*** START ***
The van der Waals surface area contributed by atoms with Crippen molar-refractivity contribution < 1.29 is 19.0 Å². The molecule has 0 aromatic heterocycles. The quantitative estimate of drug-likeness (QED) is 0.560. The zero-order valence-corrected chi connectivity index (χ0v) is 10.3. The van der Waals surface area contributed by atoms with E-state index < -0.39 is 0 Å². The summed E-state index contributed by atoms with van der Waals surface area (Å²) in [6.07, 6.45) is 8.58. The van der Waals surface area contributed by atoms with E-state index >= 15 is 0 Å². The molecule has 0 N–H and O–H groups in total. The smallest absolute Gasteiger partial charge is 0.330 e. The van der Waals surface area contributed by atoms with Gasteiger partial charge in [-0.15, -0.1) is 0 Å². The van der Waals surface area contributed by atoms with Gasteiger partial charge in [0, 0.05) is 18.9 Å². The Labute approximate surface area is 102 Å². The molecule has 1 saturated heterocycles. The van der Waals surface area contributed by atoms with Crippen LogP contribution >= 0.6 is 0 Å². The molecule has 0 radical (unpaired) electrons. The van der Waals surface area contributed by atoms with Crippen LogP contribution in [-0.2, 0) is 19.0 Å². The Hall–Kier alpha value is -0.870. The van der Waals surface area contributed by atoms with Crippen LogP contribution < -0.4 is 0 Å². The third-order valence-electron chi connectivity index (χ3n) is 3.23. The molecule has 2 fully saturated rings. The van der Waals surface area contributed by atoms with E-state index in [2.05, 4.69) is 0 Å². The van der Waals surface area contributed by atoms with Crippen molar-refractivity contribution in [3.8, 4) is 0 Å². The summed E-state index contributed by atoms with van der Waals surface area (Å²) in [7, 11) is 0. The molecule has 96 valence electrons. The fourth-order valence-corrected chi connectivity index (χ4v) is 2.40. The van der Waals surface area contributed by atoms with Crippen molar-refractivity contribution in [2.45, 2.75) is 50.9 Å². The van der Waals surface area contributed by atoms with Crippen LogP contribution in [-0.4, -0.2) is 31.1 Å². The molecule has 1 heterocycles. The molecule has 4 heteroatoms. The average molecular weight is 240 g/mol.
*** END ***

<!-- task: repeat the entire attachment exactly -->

The van der Waals surface area contributed by atoms with Crippen molar-refractivity contribution < 1.29 is 19.0 Å². The molecule has 0 aromatic heterocycles. The quantitative estimate of drug-likeness (QED) is 0.560. The zero-order valence-corrected chi connectivity index (χ0v) is 10.3. The van der Waals surface area contributed by atoms with E-state index < -0.39 is 0 Å². The summed E-state index contributed by atoms with van der Waals surface area (Å²) in [6.07, 6.45) is 8.58. The van der Waals surface area contributed by atoms with E-state index >= 15 is 0 Å². The molecule has 0 N–H and O–H groups in total. The smallest absolute Gasteiger partial charge is 0.330 e. The van der Waals surface area contributed by atoms with Gasteiger partial charge in [-0.15, -0.1) is 0 Å². The van der Waals surface area contributed by atoms with Gasteiger partial charge in [0, 0.05) is 18.9 Å². The Labute approximate surface area is 102 Å². The molecule has 1 saturated heterocycles. The van der Waals surface area contributed by atoms with Crippen LogP contribution >= 0.6 is 0 Å². The molecule has 0 radical (unpaired) electrons. The van der Waals surface area contributed by atoms with Crippen LogP contribution in [-0.2, 0) is 19.0 Å². The Hall–Kier alpha value is -0.870. The van der Waals surface area contributed by atoms with Crippen LogP contribution < -0.4 is 0 Å². The third-order valence-electron chi connectivity index (χ3n) is 3.23. The molecule has 2 fully saturated rings. The van der Waals surface area contributed by atoms with E-state index in [2.05, 4.69) is 0 Å². The van der Waals surface area contributed by atoms with Crippen molar-refractivity contribution in [3.8, 4) is 0 Å². The summed E-state index contributed by atoms with van der Waals surface area (Å²) in [7, 11) is 0. The molecule has 96 valence electrons. The fourth-order valence-corrected chi connectivity index (χ4v) is 2.40. The van der Waals surface area contributed by atoms with Crippen molar-refractivity contribution in [2.45, 2.75) is 50.9 Å². The van der Waals surface area contributed by atoms with Crippen LogP contribution in [-0.4, -0.2) is 31.1 Å². The molecule has 1 heterocycles. The molecule has 4 heteroatoms. The average molecular weight is 240 g/mol.